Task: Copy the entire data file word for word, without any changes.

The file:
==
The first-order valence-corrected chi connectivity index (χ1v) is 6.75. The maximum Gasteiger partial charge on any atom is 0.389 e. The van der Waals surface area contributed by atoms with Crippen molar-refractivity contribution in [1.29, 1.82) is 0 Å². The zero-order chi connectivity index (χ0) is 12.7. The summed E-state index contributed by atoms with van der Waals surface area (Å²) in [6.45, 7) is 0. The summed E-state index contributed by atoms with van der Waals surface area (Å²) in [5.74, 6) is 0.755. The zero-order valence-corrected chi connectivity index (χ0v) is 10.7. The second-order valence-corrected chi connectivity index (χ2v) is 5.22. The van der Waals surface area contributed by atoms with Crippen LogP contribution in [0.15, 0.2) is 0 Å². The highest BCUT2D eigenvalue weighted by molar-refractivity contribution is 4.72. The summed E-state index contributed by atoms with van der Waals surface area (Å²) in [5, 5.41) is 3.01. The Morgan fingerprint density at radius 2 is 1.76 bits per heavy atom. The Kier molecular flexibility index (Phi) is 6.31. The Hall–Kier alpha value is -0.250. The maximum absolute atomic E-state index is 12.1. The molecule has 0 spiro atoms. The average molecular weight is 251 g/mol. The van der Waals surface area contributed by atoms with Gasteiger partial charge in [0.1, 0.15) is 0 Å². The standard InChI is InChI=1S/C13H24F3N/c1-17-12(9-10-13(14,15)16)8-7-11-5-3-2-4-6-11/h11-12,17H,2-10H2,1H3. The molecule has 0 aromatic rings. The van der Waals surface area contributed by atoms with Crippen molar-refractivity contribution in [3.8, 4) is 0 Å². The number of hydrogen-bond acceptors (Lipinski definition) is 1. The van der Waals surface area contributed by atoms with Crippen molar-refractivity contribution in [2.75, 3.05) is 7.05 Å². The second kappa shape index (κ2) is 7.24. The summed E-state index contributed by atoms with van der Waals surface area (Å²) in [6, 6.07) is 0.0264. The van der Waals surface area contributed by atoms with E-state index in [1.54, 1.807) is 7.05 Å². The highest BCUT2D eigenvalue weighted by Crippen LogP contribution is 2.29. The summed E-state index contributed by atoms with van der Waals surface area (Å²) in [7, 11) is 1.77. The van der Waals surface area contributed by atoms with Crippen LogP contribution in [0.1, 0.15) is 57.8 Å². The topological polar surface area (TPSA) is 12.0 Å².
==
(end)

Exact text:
The first-order valence-corrected chi connectivity index (χ1v) is 6.75. The maximum Gasteiger partial charge on any atom is 0.389 e. The van der Waals surface area contributed by atoms with Crippen molar-refractivity contribution in [1.29, 1.82) is 0 Å². The zero-order chi connectivity index (χ0) is 12.7. The summed E-state index contributed by atoms with van der Waals surface area (Å²) in [6.45, 7) is 0. The summed E-state index contributed by atoms with van der Waals surface area (Å²) in [5.74, 6) is 0.755. The zero-order valence-corrected chi connectivity index (χ0v) is 10.7. The second-order valence-corrected chi connectivity index (χ2v) is 5.22. The van der Waals surface area contributed by atoms with Crippen LogP contribution in [0.15, 0.2) is 0 Å². The highest BCUT2D eigenvalue weighted by molar-refractivity contribution is 4.72. The summed E-state index contributed by atoms with van der Waals surface area (Å²) in [5, 5.41) is 3.01. The Morgan fingerprint density at radius 2 is 1.76 bits per heavy atom. The Kier molecular flexibility index (Phi) is 6.31. The Hall–Kier alpha value is -0.250. The maximum absolute atomic E-state index is 12.1. The molecule has 0 spiro atoms. The average molecular weight is 251 g/mol. The van der Waals surface area contributed by atoms with Gasteiger partial charge in [0.1, 0.15) is 0 Å². The standard InChI is InChI=1S/C13H24F3N/c1-17-12(9-10-13(14,15)16)8-7-11-5-3-2-4-6-11/h11-12,17H,2-10H2,1H3. The molecule has 0 aromatic rings. The van der Waals surface area contributed by atoms with Crippen molar-refractivity contribution in [3.8, 4) is 0 Å². The number of hydrogen-bond acceptors (Lipinski definition) is 1. The van der Waals surface area contributed by atoms with Crippen molar-refractivity contribution in [2.75, 3.05) is 7.05 Å². The second kappa shape index (κ2) is 7.24. The summed E-state index contributed by atoms with van der Waals surface area (Å²) in [6, 6.07) is 0.0264. The van der Waals surface area contributed by atoms with E-state index in [1.54, 1.807) is 7.05 Å². The highest BCUT2D eigenvalue weighted by Crippen LogP contribution is 2.29. The summed E-state index contributed by atoms with van der Waals surface area (Å²) in [7, 11) is 1.77. The van der Waals surface area contributed by atoms with Crippen LogP contribution in [0.1, 0.15) is 57.8 Å². The topological polar surface area (TPSA) is 12.0 Å².